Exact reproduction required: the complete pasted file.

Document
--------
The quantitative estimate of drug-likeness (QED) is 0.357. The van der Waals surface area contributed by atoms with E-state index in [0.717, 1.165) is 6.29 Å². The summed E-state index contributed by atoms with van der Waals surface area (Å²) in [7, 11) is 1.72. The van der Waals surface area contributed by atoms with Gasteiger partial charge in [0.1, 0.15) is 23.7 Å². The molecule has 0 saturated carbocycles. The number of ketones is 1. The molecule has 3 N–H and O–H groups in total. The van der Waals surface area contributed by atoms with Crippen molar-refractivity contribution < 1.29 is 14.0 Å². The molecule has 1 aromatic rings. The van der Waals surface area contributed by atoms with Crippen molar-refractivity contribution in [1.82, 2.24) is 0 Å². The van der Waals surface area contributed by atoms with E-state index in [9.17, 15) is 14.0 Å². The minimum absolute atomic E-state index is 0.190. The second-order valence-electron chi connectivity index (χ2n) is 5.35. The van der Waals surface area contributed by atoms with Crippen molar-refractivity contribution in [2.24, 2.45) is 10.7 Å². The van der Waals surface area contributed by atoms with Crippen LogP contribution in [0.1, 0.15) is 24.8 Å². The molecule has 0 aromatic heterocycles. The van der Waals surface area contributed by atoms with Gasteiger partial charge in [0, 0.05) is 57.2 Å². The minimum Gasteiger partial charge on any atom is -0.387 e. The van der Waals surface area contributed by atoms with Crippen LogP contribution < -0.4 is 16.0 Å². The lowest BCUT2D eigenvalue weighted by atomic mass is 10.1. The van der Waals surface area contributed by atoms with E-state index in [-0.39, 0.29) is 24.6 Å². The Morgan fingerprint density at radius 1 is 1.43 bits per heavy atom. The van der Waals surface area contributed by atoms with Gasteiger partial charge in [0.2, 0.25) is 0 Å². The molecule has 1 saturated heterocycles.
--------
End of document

The quantitative estimate of drug-likeness (QED) is 0.357. The van der Waals surface area contributed by atoms with E-state index in [0.717, 1.165) is 6.29 Å². The summed E-state index contributed by atoms with van der Waals surface area (Å²) in [7, 11) is 1.72. The van der Waals surface area contributed by atoms with Gasteiger partial charge in [0.1, 0.15) is 23.7 Å². The molecule has 0 saturated carbocycles. The number of ketones is 1. The molecule has 3 N–H and O–H groups in total. The van der Waals surface area contributed by atoms with Crippen molar-refractivity contribution < 1.29 is 14.0 Å². The molecule has 1 aromatic rings. The van der Waals surface area contributed by atoms with Crippen molar-refractivity contribution in [1.82, 2.24) is 0 Å². The van der Waals surface area contributed by atoms with E-state index in [9.17, 15) is 14.0 Å². The minimum absolute atomic E-state index is 0.190. The second-order valence-electron chi connectivity index (χ2n) is 5.35. The van der Waals surface area contributed by atoms with Crippen molar-refractivity contribution in [2.24, 2.45) is 10.7 Å². The van der Waals surface area contributed by atoms with Crippen LogP contribution in [0.1, 0.15) is 24.8 Å². The molecule has 0 aromatic heterocycles. The van der Waals surface area contributed by atoms with Gasteiger partial charge in [0, 0.05) is 57.2 Å². The minimum Gasteiger partial charge on any atom is -0.387 e. The van der Waals surface area contributed by atoms with Crippen LogP contribution < -0.4 is 16.0 Å². The lowest BCUT2D eigenvalue weighted by atomic mass is 10.1. The van der Waals surface area contributed by atoms with E-state index in [-0.39, 0.29) is 24.6 Å². The Morgan fingerprint density at radius 1 is 1.43 bits per heavy atom. The van der Waals surface area contributed by atoms with Gasteiger partial charge in [0.2, 0.25) is 0 Å². The molecule has 1 saturated heterocycles.